Week 4: March 10, 2018

 

Hi friends! This past Saturday we really got a taste of what’s to come – our young gardeners and volunteers were sweating in the 93 degree heat. Fortunately it was only for a day, but it’s definitely foreshadowing what’s to come. YeeHaw!

The first thing we do each week is check on our plots and existing plants – how do they look? Is our plot level with no craters? If any plants need to be replaced or soil added to our plot, we do this before starting on our agenda items. One thing we did this week was to add a hill of nutrient rich compost in between our rows of existing potatoes. This chore is super easy and quick to complete. Take a look:

CVG Blog Post #4 - potato pic after compost

Potatoes with compost mound

^^Look at all that new growth!!^^

Are there holes in our cabbages or broccoli leaves? If so, it might be the infamous cabbage looper.  Cabbage loopers appear initially as tiny white eggs, and then emerge as little green caterpillars. They may look adorable, but don’t buy it. Squish or otherwise dispose of these. We took some time at the end of our garden routine to apply Javelin/Bt Worm killer to any plants that had holes.

 

Week 4: This week we planted our tomato plants. Our awesome volunteer leaders first demonstrated the planting process for their respective sections. Section 8 is the lucky group to be highlighted here this week.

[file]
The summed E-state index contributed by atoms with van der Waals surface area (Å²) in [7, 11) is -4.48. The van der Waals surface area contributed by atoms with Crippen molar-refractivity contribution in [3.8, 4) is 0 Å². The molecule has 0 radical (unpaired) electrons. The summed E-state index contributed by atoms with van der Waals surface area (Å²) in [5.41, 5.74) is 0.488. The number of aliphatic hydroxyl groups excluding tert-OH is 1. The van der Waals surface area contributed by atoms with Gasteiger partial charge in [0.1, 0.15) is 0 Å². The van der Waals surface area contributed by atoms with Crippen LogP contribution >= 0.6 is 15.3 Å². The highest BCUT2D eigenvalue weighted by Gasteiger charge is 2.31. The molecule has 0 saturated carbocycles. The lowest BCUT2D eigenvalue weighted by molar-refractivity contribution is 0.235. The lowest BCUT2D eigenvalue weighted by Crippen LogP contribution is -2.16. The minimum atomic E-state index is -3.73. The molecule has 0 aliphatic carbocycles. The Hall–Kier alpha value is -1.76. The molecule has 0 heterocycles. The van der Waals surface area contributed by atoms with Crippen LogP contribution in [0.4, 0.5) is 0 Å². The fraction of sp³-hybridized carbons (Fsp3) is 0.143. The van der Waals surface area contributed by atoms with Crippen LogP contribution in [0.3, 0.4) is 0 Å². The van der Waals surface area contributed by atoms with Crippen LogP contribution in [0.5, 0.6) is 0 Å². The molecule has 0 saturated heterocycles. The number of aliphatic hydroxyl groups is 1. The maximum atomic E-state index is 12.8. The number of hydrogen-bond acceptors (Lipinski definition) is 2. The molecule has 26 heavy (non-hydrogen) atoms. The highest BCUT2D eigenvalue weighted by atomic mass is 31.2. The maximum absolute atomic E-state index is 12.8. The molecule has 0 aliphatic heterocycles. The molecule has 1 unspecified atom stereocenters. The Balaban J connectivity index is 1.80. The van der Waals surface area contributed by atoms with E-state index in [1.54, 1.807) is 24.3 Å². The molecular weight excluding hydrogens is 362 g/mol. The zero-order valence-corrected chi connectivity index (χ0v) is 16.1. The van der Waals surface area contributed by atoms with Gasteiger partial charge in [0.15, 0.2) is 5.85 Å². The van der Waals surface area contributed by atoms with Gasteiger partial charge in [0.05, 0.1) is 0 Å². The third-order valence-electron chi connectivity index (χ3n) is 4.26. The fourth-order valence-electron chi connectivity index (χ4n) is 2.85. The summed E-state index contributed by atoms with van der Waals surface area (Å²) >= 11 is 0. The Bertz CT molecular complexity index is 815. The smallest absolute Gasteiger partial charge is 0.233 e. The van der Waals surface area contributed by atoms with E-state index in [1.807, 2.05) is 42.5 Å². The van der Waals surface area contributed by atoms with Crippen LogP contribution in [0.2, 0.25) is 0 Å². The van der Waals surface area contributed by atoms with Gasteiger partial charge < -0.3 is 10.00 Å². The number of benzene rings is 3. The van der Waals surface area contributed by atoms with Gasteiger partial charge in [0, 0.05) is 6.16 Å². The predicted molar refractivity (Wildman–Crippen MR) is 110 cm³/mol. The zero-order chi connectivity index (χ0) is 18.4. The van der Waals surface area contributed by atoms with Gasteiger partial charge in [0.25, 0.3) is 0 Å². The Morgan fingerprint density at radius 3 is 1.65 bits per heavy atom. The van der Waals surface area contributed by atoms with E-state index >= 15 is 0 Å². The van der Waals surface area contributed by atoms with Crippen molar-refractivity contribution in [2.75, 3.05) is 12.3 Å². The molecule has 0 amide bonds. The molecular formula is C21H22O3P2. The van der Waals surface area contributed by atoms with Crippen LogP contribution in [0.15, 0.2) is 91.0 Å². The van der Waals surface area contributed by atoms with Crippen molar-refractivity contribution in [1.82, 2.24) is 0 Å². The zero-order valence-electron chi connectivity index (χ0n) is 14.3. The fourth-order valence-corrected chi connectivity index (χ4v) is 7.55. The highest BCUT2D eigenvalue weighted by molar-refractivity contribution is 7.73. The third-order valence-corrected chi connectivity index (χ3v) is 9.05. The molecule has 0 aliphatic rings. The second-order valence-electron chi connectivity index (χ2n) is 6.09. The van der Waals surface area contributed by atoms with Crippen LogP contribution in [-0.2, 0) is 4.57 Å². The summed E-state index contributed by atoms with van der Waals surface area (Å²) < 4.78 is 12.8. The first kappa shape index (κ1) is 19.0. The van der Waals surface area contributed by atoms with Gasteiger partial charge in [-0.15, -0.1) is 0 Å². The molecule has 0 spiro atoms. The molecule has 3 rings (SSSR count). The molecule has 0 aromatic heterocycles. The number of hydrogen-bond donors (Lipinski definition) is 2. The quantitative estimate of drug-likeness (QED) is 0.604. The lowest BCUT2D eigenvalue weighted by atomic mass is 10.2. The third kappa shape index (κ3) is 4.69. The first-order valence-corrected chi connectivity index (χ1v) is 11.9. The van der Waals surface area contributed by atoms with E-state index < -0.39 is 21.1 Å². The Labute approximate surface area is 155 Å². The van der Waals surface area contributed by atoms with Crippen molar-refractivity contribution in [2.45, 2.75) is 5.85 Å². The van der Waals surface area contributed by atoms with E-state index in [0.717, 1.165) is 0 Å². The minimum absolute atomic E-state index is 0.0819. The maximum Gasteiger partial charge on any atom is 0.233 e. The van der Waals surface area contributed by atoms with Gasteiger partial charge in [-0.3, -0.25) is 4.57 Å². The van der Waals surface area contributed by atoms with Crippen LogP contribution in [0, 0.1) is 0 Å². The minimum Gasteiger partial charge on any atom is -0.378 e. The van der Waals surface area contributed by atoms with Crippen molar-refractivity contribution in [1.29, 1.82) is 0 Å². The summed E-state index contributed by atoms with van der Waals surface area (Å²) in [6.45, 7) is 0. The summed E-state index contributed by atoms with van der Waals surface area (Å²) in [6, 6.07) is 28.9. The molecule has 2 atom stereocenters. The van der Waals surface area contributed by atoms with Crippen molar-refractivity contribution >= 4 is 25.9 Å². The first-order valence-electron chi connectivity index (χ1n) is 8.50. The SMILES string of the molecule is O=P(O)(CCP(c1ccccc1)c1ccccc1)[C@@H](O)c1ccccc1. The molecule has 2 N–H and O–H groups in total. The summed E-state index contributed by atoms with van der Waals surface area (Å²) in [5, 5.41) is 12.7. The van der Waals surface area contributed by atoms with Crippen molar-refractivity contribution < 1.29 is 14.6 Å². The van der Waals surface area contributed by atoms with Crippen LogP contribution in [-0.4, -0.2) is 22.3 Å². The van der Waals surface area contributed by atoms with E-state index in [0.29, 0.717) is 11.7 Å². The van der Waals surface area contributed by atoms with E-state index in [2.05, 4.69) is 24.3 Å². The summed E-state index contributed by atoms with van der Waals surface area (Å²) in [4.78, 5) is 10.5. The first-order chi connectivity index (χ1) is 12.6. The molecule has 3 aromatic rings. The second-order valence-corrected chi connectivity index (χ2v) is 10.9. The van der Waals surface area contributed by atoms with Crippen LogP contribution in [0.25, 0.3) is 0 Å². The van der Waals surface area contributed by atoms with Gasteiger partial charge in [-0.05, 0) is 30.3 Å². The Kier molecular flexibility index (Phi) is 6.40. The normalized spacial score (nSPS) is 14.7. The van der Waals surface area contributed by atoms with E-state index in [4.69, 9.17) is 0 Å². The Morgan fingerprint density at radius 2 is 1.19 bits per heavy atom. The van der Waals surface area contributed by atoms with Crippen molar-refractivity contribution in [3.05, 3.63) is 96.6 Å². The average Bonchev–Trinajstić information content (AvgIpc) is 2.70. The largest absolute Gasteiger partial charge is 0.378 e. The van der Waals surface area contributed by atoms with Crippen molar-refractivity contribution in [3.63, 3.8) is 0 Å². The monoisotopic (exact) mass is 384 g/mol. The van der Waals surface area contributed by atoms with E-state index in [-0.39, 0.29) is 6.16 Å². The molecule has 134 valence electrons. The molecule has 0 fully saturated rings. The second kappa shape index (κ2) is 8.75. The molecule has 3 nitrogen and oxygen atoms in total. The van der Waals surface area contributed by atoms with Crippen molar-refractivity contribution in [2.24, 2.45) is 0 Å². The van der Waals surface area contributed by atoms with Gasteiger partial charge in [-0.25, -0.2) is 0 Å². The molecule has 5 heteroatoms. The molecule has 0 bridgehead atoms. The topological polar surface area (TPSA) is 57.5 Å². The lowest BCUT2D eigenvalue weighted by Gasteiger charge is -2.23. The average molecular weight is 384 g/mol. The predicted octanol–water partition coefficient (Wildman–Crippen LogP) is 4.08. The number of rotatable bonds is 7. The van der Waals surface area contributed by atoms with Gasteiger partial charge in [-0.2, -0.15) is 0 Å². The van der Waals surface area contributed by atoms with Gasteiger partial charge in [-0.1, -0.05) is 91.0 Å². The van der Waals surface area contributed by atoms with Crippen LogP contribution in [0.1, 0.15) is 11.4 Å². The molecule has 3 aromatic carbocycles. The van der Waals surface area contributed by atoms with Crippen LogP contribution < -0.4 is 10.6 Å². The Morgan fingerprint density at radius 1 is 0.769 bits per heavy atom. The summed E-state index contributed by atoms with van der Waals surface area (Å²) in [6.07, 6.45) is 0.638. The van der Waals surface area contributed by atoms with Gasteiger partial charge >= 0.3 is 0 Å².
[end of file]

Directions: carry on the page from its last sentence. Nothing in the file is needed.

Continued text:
They sure had fun checking in on their existing plants and getting their tomatoes into the ground.

Each section has a mixture of varieties of tomato this season – Tycoon, Ruby Crush, and BHN 968 (aka Dwarf Cherry Surprise).

Our gardeners began by applying one cup of Medina organic granulated fertilizer to the spot they would be planting in. After digging a hole slightly wider than the container of the tomato plants, the kids dusted half a cup of rock phosphate over the tomato hole. The next step is ensuring that their planting’s root system is even with the soil grade, or even slightly higher. Make a berm around the plant that’s as wide as the plant leaves (or “as wide as the plant’s arms stick out” as I like to say). This berm will keep the water from running off.

Pro Tip – if the roots or root ball is visible after watering, it’s important to add more soil around the base of the plant.

Next, we put our heavy duty tomato cages in place. We like to use very large cages because in past years, our tomatoes have grown to be 5′ or even taller. It’s important to provide sufficient support to prevent the branches from breaking under the weight of the tomatoes. Finally, we put our covers over the tomato cages. We use an N-sulate cover to protect the baby plants from cold or wind. The cover can be clipped on with binder clips, and it must reach the ground.

Of course, don’t forget to fertilize the newly transplanted plants and all the “Green and Growing” plants with liquid fertilizer. We use Hasta-Gro starter mix each week.

Check out the step-by-step slideshow of some of our gardeners from Section 8 planting their tomatoes.

This slideshow requires JavaScript.

That’s all for this week, friends. Check back in next week for updates from our workday this Saturday!

**Special thanks to Dana Drury for sharing some of her awesome pictures each week!**

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The Children’s Vegetable Garden after planting the tomatoes.

 

 

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